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10/25/2010 10:37 PM

Connection Between CRPS/RSDS and PTSD(page 2)

Posts: 13

Hi Craig ...

Thanks again for your response! I understand what you are saying. Honestly, five or six years ago, I would have had difficult time hearing some of what I am saying.

First ... It does not matter if any of us had PTSD when we were injured, or if PTSD was caused at the same time as our injury. I personally think there might be a connection, but honestly, I do not know.

Either way, in both cases the autonomic system stops working properly. One side "stuck on," the other stuck in the "off" position. At minimum, during our pain cycles this is true with CRPS/RSD. As we relive the physical injury, it becomes worse with each pain cycle. Physically our skin can change, our hair stop growing, inflammation and swelling beyond anything I've seen, pain beyond imagination.

So, if my sympathetic system is stuck "on," and the symptoms of the day are pain in my gut, nausea and vomiting .... My sympathetic nerves are responding, as if I just had surgery on my stomach. The last surgery was a year ago. The bleeding has stopped. I have a scar there. But outwardly, if you are not looking, you would believe I have healed from my surgery.

The problem is my parasympathetic system has not done it's job. It should be releasing calming healing chemicals. I should be moving on ... my body should have healed by now.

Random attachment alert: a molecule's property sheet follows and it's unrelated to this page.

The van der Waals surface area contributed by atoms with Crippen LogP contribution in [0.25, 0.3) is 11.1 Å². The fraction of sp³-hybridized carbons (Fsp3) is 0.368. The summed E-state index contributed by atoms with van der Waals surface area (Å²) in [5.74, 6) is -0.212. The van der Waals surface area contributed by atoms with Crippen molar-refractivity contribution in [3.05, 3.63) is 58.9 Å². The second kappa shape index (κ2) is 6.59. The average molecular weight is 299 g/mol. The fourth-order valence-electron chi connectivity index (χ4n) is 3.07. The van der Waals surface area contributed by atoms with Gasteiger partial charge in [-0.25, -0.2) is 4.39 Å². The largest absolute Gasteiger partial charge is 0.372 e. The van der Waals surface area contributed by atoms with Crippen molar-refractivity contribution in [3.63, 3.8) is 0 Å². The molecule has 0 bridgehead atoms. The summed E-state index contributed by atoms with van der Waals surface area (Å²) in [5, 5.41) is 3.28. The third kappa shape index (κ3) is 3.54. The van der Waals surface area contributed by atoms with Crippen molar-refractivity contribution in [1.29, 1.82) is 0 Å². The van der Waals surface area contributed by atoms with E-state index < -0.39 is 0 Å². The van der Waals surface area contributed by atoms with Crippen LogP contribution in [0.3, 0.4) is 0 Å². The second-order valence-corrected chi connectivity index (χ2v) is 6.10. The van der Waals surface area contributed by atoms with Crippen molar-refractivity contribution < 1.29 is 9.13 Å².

The main connection to PTSD I want to point out, is not as much that I had it when I was injured, but more that if you put a description of PTSD, in the autonomic nervous system, next to a description of how CRPS/RSD is manifested in the autonomic nervous system, they would look the same ... except PTSD would be describing emotional trauma, and the CRPS/RSD would be describing physical trauma. I will work on gathering some descriptions of both, from reliable sources, and post it when I am able. This may make it easier to decipher what I am trying to say.

The effects on the entire system just get worse, for many of us. Especially over time, this disease progresses. I believe we are not truly treating it at the nervous system level. Most available treatments are postponements, such as nerve blocks, or pain medications. Few treatments, offer assistance in helping to engage the parasympathetic system. Most of the focus has been on the sympathetic system.

The two systems are intertwined. They normally work automatically. Those suffering from this disease have a system that is malfunctioning on a regular basis. Depending on the stage, and progression, some may be having failures in their entire autonomic system. I believe that is the case for me.